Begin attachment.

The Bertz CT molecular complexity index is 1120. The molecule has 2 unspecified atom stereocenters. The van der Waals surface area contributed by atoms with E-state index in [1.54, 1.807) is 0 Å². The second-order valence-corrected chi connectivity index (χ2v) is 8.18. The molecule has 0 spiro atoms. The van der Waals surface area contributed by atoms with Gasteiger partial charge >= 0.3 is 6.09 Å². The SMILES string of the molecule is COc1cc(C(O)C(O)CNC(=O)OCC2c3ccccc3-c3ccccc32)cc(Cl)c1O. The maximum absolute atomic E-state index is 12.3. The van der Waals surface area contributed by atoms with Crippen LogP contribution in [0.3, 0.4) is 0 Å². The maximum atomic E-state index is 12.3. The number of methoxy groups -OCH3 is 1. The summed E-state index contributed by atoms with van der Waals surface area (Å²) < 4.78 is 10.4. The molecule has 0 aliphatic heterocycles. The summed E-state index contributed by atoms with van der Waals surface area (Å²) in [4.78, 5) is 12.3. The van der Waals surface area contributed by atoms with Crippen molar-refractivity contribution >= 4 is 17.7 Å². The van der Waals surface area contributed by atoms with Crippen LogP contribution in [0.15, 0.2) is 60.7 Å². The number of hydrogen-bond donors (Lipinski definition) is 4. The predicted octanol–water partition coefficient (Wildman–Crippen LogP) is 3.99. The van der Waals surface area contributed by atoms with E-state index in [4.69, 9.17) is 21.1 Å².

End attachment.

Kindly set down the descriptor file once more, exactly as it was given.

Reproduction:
The Bertz CT molecular complexity index is 1120. The molecule has 2 unspecified atom stereocenters. The van der Waals surface area contributed by atoms with E-state index in [1.54, 1.807) is 0 Å². The second-order valence-corrected chi connectivity index (χ2v) is 8.18. The molecule has 0 spiro atoms. The van der Waals surface area contributed by atoms with Gasteiger partial charge >= 0.3 is 6.09 Å². The SMILES string of the molecule is COc1cc(C(O)C(O)CNC(=O)OCC2c3ccccc3-c3ccccc32)cc(Cl)c1O. The maximum absolute atomic E-state index is 12.3. The van der Waals surface area contributed by atoms with Crippen LogP contribution in [0.3, 0.4) is 0 Å². The maximum atomic E-state index is 12.3. The number of methoxy groups -OCH3 is 1. The summed E-state index contributed by atoms with van der Waals surface area (Å²) < 4.78 is 10.4. The molecule has 0 aliphatic heterocycles. The summed E-state index contributed by atoms with van der Waals surface area (Å²) in [4.78, 5) is 12.3. The van der Waals surface area contributed by atoms with Crippen molar-refractivity contribution >= 4 is 17.7 Å². The van der Waals surface area contributed by atoms with Crippen LogP contribution in [0.15, 0.2) is 60.7 Å². The number of hydrogen-bond donors (Lipinski definition) is 4. The predicted octanol–water partition coefficient (Wildman–Crippen LogP) is 3.99. The van der Waals surface area contributed by atoms with E-state index in [4.69, 9.17) is 21.1 Å².